In September 2018, the US Army awarded competitive contracts to Thales Defense and Harris Radio Corporation, for procurement of the 2-Channel Leader Radio, to support the Army’s Network Modernization strategy, Security Force Assistance Brigade communication needs, and Network Cross-Functional Team experimentation efforts with a software-defined radio capable of providing data and voice communications via multiple waveforms. With the 2-Channel Leader Radio, soldiers will only carry one radio instead of the two currently required for voice and data. Thales’ Leader Radio is its AN/PRC-148C (IMBITR), embedding the TrellisWare TSMTM waveform.
Signals Intelligence (SIGINT) programs tend to be among the most classified programs in the U.S. and other militaries. While bits of information often become available – especially RFPs – comprehensive program information and funding tend to remain secret. It is certain that many small, probably inexpensive SIGINT sensors are currently flying aboard small UAVs, but comprehensive information is not available publicly.
Topline output continues at near record levels. Key segments look set for growth through the next three years, at least. There are areas of concern, and not all manufacturers will benefit equally, but overall the industry is in excellent shape.
World industry output in 2017 came to just over $180 billion. Deliveries in 2014-2016 have all been at about this level in constant 2018 dollars (2015 was the all-time record, at $183.5 billion).
Production of the AN/ALQ-135 has ended for US aircraft, but updated systems were in production for South Korea’s F-15Ks through about 2013 (Singapore turned to Israel for its F-15SG’s EW suite). The F-15 has been among the most successful US fighter programs, and the sale to South Korea was hugely important for its future. The F-15K/SG rejuvenated the aircraft, with new systems, weapons, and sensors. Also, both countries have al-ready bought more planes, as a 40 or 12 aircraft force is not a sustainable minimum for the long run.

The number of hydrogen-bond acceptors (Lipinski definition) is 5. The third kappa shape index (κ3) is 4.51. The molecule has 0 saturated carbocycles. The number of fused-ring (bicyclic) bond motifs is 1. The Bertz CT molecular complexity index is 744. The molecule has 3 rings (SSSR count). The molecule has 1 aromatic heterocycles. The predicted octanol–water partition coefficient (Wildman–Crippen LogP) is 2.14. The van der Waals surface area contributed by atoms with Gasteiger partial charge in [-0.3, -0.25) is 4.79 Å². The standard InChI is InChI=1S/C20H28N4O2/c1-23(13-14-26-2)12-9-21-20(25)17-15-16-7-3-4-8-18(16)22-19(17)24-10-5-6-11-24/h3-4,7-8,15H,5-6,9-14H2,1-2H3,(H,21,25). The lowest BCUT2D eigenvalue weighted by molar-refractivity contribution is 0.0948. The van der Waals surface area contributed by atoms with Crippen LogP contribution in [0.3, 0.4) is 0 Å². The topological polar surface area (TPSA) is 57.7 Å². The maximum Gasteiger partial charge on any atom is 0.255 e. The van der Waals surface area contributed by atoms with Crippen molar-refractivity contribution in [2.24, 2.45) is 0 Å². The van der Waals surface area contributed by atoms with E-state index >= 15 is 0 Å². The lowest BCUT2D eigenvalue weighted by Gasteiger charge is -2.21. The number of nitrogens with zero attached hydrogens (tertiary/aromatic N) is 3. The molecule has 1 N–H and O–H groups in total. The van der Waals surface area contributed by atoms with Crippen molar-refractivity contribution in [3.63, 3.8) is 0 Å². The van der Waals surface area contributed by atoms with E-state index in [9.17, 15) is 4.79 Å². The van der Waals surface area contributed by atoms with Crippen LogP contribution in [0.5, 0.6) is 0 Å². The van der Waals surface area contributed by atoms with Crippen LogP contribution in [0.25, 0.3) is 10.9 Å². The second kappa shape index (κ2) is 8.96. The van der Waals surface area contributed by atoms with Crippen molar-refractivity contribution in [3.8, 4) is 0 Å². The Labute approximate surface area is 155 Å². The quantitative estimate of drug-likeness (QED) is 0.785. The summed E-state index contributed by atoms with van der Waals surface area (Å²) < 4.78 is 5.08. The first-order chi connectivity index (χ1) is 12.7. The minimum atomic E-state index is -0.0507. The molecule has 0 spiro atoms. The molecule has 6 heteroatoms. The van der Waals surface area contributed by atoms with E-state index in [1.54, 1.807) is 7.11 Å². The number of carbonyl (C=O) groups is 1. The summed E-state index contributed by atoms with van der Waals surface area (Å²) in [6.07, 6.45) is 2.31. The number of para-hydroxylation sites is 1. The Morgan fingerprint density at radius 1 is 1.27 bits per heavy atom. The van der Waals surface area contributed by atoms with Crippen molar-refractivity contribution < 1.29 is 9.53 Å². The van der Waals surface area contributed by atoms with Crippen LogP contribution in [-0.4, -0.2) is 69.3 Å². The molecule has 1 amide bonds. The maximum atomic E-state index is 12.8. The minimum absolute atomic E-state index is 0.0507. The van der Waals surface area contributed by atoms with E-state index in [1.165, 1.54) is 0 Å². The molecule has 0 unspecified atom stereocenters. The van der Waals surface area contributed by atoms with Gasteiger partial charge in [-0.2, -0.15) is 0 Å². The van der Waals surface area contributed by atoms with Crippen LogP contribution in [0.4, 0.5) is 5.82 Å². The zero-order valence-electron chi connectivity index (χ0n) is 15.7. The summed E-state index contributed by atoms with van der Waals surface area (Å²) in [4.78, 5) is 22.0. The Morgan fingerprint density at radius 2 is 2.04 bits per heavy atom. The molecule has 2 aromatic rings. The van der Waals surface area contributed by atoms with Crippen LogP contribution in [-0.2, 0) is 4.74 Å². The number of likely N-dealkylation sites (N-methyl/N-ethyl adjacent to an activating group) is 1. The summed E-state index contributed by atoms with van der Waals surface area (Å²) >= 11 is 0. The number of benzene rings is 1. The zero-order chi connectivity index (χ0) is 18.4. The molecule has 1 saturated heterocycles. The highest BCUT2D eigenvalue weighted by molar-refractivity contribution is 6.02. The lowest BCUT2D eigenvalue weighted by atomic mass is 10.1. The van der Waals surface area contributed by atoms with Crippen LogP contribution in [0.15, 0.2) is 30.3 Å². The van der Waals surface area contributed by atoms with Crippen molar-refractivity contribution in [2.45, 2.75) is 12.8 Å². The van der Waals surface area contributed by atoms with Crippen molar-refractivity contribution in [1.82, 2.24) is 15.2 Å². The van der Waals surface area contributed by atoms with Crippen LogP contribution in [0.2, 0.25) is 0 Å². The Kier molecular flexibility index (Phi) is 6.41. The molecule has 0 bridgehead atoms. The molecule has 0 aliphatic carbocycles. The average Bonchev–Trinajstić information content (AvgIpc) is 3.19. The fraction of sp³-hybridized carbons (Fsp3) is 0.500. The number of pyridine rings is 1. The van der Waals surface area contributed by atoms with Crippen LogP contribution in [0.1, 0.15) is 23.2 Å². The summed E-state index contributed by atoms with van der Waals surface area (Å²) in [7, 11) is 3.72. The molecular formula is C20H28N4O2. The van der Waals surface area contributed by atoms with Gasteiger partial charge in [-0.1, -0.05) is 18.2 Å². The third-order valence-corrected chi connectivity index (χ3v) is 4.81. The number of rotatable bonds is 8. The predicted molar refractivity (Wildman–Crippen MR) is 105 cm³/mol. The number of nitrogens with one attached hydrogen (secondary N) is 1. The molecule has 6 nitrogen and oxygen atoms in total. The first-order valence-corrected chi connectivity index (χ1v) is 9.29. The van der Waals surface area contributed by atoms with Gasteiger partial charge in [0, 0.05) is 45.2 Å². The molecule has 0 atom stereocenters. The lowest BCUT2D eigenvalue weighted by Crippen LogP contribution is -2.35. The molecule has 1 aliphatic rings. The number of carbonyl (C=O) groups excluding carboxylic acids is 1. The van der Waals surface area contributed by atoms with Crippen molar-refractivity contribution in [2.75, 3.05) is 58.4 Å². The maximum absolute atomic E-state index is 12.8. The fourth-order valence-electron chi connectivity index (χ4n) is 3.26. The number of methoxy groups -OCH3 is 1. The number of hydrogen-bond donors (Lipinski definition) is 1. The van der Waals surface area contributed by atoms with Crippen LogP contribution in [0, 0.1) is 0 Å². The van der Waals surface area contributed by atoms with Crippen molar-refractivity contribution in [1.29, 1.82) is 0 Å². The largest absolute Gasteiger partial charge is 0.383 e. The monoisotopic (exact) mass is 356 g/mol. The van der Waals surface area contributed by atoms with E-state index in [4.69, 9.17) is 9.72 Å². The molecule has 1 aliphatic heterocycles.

For the past year, it seems like just about everyone I encounter within the space industry has asked me about this thing called “NewSpace”. It has suddenly become all the rage, a phenomenon. NewSpace has been described as both a movement and a philosophy based on the idea commercializing space—both in Earth orbit and beyond.
There has been some growing concern within the U.S. Congress and Department of Defense (DoD) in recent years about the shrinking U.S. industrial base for solid rocket motors (SRM). During the past two decades, the number of American SRM manufacturers has gone from six companies to two companies—Aerojet Rocketdyne of Sacramento, CA and Northrop Grumman Innovation Systems (formerly Orbital ATK) of Dulles, VA.
Although the AN/APY-8 Lynx was the best of the first generation of production-ready small SARs (Northrop Grumman’s TESAR was the only other major system, and that was removed from service on Predators without a replacement), Teal Group has long believed there has been a chance that Lynx production could have been cancelled or greatly reduced for the USAF Reaper procurement. But the first published Lynx/Reaper contract in a long time – the Air Force’s contract for 72 Block 20A Lynx upgrades in May 2015 – gave us new confidence that Lynx would continue to serve on Reaper. In February 2016, USAF FY17 budget documents indicated there were about 250 Lynx radars procured or planned for Reaper – basically one per Reaper.
Torpedo countermeasures have been a vital but little-heralded component of a surface combatant’s defensive systems, which will only become more important as the US Navy “pivots” to Asia, increasingly exposed to Chinese, North Korean, and other modern, quiet diesel submarines. The Navy will continue to install Cold War-origin AN/SLQ-25A/C NIXIE systems aboard all its new surface combatants until follow-on systems become available. Original US Navy requirements called for a total of 240 SLQ-25A systems, and perhaps 300 systems for all navies had been produced by 2005. Funding began increasing in the May 2009, FY10 budget, and continued to grow.